HB 358 - An act relative to the combustion of wood residue at municipal waste combustors.
MAJORITY REPORT: OUGHT TO PASS (11-9):
Thank you, Mr. Speaker. And thank you colleagues for two minutes of your kind attention.
This bill, HB358, protects public health by closing loopholes that allow the incineration of construction and demolition debris (known as CDD). Current law [RSA 125-C:10-c] permits burning CDD in municipal waste “trash to power’ plants like the one in Penacook.
What is CDD? CDD or “construction and demolition debris” is the scrap produced when a building is bulldozed, and the wood scrap is picked out with an excavator, along with masonry dust, painted wood, arsenic pressure-treated wood and plywood. Such debris, even when “cleaned” to current EPA standards, is still allowed to contain a mixture of questionable “grit”, “fines”, arsenic-treated wood and lead paint which make it unsuitable for burning.
There is no healthy or safe level for arsenic or lead - these are cumulative poisons that stay in your body forever if you consume or breathe them. Lead has long been known to cause profound impairment of mental development in children.
This bill “ought to pass”, because it removes existing language in current law allowing the lax limit of [quote] “no more than 10,000 tons per year” of CDD to be combusted. Ten thousand tons per year! Even at the contamination limits allowed by EPA for so-called “cleaned” CDD, burning 10 thousand tons of CDD permits the release of as much as 500 pounds of lead each year into the air. The lead that escapes up the chimney will rain down, blanketing downwind communities. Those lead atoms will not dissipate or become harmless over time. It becomes dangerous again whenever contaminated dust is stirred up on a playground, or it is absorbed by the crops in a vegetable garden.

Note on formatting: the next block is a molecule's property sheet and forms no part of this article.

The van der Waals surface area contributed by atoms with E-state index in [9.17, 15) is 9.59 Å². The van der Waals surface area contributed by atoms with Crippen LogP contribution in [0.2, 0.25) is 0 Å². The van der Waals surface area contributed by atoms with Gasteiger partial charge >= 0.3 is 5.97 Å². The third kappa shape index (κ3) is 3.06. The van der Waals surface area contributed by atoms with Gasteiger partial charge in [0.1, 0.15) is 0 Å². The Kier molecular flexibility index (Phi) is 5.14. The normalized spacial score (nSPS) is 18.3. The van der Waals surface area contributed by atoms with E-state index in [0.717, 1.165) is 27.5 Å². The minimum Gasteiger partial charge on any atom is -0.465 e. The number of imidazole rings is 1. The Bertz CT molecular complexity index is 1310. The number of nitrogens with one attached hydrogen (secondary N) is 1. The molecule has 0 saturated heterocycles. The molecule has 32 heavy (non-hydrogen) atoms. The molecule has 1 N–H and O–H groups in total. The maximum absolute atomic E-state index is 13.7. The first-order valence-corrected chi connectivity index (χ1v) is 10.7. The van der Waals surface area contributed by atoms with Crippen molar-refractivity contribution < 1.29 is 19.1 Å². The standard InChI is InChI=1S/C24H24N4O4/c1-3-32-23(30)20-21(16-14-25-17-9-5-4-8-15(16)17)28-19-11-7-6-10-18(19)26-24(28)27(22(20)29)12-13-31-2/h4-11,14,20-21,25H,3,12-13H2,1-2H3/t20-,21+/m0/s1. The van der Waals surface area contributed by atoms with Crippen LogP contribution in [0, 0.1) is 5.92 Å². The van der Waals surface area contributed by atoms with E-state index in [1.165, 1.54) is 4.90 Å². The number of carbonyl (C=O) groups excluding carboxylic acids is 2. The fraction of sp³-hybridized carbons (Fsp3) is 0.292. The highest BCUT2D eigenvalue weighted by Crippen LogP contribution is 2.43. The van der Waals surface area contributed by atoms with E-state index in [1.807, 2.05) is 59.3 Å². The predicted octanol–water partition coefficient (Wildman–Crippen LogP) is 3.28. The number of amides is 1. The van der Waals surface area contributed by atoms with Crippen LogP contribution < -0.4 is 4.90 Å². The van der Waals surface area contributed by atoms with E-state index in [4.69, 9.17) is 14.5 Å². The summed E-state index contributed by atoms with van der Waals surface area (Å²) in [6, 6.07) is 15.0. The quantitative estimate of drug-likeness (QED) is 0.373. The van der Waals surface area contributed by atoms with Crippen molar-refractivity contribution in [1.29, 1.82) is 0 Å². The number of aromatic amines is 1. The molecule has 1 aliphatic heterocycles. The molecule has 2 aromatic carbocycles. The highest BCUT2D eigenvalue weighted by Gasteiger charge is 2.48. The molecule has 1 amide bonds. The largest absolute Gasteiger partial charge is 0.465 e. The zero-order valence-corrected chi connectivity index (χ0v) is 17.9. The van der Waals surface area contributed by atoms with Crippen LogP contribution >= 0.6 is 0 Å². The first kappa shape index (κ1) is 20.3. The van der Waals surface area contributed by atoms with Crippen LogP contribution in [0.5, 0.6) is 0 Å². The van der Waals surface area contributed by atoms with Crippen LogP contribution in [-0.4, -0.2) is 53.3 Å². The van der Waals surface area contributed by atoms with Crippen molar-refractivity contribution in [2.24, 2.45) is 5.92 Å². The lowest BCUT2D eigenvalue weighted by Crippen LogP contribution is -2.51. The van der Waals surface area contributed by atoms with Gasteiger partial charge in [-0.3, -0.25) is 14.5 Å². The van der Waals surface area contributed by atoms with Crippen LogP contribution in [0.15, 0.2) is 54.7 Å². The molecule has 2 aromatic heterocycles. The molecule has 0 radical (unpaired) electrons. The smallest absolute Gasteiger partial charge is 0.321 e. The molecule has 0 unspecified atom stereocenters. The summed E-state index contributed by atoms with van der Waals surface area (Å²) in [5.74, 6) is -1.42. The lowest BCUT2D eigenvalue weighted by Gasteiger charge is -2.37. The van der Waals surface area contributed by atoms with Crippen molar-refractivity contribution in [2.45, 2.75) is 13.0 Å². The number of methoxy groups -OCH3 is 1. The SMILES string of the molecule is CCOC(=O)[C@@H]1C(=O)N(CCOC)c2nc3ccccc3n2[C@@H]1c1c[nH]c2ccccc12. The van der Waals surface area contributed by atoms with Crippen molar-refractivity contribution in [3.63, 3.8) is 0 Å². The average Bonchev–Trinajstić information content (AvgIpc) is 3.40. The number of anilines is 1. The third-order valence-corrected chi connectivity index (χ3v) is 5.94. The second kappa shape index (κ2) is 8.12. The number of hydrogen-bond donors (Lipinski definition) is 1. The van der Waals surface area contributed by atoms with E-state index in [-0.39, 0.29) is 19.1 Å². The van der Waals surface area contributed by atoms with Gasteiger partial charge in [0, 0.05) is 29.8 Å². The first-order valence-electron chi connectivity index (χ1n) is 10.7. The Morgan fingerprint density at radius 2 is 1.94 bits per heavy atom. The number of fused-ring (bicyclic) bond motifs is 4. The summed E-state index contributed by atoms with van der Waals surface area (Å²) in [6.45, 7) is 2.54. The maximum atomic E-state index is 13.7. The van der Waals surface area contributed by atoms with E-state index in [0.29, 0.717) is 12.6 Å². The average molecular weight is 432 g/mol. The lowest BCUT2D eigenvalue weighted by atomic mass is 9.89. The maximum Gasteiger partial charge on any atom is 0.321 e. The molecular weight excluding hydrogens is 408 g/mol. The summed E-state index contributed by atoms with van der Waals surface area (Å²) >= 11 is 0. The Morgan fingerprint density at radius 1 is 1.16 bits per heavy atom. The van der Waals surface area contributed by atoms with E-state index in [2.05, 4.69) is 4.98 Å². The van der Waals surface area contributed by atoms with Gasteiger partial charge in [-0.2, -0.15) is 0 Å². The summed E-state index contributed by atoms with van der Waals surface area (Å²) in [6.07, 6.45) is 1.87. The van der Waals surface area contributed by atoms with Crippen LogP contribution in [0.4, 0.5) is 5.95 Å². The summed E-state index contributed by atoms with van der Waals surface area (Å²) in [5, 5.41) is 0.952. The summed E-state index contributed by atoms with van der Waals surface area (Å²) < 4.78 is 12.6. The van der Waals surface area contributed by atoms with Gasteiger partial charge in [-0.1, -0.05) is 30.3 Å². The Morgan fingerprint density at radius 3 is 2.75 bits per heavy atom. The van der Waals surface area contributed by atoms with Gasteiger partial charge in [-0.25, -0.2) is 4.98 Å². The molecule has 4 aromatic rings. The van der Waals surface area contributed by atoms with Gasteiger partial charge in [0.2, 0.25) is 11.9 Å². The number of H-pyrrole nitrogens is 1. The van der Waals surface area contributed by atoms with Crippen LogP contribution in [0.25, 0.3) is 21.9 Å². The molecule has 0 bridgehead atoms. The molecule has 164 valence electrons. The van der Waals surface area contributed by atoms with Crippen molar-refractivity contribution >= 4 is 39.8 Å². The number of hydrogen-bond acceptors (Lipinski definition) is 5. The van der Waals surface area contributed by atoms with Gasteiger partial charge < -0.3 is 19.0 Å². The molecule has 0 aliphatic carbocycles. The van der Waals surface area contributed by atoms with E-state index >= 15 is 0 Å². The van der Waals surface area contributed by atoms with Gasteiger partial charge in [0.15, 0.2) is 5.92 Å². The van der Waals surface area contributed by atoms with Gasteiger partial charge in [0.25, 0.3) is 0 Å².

You should be aware that synonyms for incineration are “pyrolysis” and “gasification”, but no matter which fancy word is used, current law ensures that end result is no better than plain old “burning” - 500 pounds of lead is still allowed to be released into the air annually, to rain out over downwind communities. HB358 fixes this, by removing exceptions in current law allowing pyrolysis or gasification of CDD as alternatives to combustion, as these essentially make a distinction without a difference.
Of course, burning untreated wood waste (like branches, wood chips, etc.) and eligible biomass fuels are specifically allowed, as is the collection of methane landfill gas derived from authorized waste facilities.
Lead in its solid form is not water soluble and will reside in a landfill forever without risk of flowing unexpectedly to another place. But some would say that “we cannot afford to send this contaminated wood waste to landfills”, or that “we can save money by incinerating it along with municipal trash”. How many dollars do we think we can save by cutting corners on proper disposal of CDD? Are those savings worth imperiling our health, and the health of our towns’ children for untold years?
Please protect our communities’ health, and support the majority’s recommendation for OTP on HB358. Thank you.
Ken Wells represents Andover, Danbury and Salisbury in the New Hampshire House of Representatives during the 2018-2020 session.